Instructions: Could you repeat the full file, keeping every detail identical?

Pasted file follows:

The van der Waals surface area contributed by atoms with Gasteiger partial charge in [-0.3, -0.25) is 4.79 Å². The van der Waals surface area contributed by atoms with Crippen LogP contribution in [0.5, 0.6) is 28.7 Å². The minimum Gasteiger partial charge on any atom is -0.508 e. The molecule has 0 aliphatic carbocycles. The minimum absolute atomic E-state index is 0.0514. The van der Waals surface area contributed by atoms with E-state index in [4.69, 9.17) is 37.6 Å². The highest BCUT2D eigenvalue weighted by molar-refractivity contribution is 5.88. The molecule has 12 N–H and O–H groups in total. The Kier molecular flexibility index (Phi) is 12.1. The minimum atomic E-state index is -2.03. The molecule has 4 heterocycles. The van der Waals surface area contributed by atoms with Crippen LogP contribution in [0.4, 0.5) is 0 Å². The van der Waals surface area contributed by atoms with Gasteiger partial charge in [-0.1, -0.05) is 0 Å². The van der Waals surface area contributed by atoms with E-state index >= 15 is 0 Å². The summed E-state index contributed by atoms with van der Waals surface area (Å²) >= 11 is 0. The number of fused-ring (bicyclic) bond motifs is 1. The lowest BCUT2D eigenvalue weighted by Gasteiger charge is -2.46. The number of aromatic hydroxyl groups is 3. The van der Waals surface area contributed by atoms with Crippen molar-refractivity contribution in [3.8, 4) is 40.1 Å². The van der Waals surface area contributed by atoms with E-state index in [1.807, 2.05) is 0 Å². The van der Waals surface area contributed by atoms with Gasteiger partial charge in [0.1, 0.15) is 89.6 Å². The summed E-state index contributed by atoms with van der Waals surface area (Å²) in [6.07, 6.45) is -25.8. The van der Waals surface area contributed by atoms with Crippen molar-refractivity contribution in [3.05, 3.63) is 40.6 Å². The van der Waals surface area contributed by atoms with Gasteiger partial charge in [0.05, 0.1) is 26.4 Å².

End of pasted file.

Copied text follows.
The van der Waals surface area contributed by atoms with Gasteiger partial charge in [-0.3, -0.25) is 4.79 Å². The van der Waals surface area contributed by atoms with Crippen LogP contribution in [0.5, 0.6) is 28.7 Å². The minimum Gasteiger partial charge on any atom is -0.508 e. The molecule has 0 aliphatic carbocycles. The minimum absolute atomic E-state index is 0.0514. The van der Waals surface area contributed by atoms with E-state index in [4.69, 9.17) is 37.6 Å². The highest BCUT2D eigenvalue weighted by molar-refractivity contribution is 5.88. The molecule has 12 N–H and O–H groups in total. The Kier molecular flexibility index (Phi) is 12.1. The minimum atomic E-state index is -2.03. The molecule has 4 heterocycles. The van der Waals surface area contributed by atoms with Crippen LogP contribution in [0.4, 0.5) is 0 Å². The van der Waals surface area contributed by atoms with Gasteiger partial charge in [-0.1, -0.05) is 0 Å². The van der Waals surface area contributed by atoms with E-state index >= 15 is 0 Å². The summed E-state index contributed by atoms with van der Waals surface area (Å²) >= 11 is 0. The number of fused-ring (bicyclic) bond motifs is 1. The lowest BCUT2D eigenvalue weighted by Gasteiger charge is -2.46. The number of aromatic hydroxyl groups is 3. The van der Waals surface area contributed by atoms with Crippen molar-refractivity contribution in [3.8, 4) is 40.1 Å². The van der Waals surface area contributed by atoms with E-state index in [1.807, 2.05) is 0 Å². The van der Waals surface area contributed by atoms with Gasteiger partial charge in [0.1, 0.15) is 89.6 Å². The summed E-state index contributed by atoms with van der Waals surface area (Å²) in [6.07, 6.45) is -25.8. The van der Waals surface area contributed by atoms with Crippen molar-refractivity contribution in [3.05, 3.63) is 40.6 Å². The van der Waals surface area contributed by atoms with Gasteiger partial charge in [0.05, 0.1) is 26.4 Å².